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Dividing Large Value Assets in an Illinois Divorce

Posted on in Property Division

Illinois divorce lawyersThe division of assets in a divorce can be a contentious and complicated process. However, it carries out in a somewhat predictable manner. The value of each item is determined, the total value of the marital estate is determined, and then each party receives an equitable (fair) distribution of the estate. What happens, though, when the two sides do not see eye to eye on the term “fair?” Further, how are large value assets handled in an Illinois divorce? The following answers these questions, and provides some advice on how you can ensure your rights and best interests are protected throughout the entire process.

What Constitutes “Fair” in an Illinois Divorce?

The term “fair” is a subjective one, and it can quickly spark heated disagreements over who has contributed what to the marriage. However, the courts do have ways to determine what might be fair. For example, if a spouse does not work but has given up their education or career to advance their spouse’s education or career, they might be entitled to alimony or a larger portion of the marital estate than they might have otherwise received. Other factors that may be considered include the:

  • Duration of the marriage;
  • Employability of a disadvantaged party (i.e. training, education, etc.);
  • Physical and mental health of each party;
  • Marital contributions made by each party;
  • Quality of life established during the marriage;
  • Other financial obligations (i.e. child support, alimony, etc.);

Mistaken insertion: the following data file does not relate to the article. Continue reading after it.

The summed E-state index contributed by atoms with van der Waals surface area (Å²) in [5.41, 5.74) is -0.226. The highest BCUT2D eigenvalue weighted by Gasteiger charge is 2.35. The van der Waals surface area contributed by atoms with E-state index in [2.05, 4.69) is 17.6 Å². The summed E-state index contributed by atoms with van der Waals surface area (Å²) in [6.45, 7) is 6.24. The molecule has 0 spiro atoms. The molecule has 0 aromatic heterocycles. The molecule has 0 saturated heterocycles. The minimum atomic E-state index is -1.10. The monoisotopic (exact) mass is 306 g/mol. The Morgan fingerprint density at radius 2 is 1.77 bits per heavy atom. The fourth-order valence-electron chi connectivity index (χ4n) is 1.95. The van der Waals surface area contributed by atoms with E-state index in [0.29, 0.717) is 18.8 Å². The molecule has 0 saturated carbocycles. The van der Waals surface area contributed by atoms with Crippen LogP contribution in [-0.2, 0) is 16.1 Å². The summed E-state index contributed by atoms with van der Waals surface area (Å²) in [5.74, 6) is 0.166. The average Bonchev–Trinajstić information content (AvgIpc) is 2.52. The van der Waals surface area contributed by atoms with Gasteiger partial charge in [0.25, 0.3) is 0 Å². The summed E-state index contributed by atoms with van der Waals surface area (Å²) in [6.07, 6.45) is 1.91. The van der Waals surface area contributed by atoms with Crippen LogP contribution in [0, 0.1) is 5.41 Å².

• Financial resources of each party; and
  • Any other factors the court deems relevant.

Special Considerations for High-Value Assets

Certain assets, particularly those that are higher in value, can have financial implications for divorcing parties. For example, a party that keeps the family home should ensure they can cover the mortgage payments, homeowners’ insurance, HOA fees, and annual taxes. Selling it after the divorce may also create taxation, especially if the home increases in value. Alternatively, the couple can sell the home and have the proceeds equitably split between both parties, which does give each party cash to start over. However, if one party is unemployable, they may struggle when attempting to find a place to live after the divorce.

Contact Our DuPage County Divorce Lawyers

When it comes to large assets, tax considerations, and special circumstances, divorcing parties should know and understand their options. Davi Law Group LLC can examine your situation and assist you in devising a creative settlement that can hopefully satisfy all involved parties. Schedule a personalized consultation with our DuPage County divorce attorneys to learn more. Call our offices at 630-580-6373 today.

Source:

http://www.ilga.gov/legislation/ilcs/ilcs4.asp?ActID=2086&ChapterID=59&SeqStart=3700000&SeqEnd=5200000

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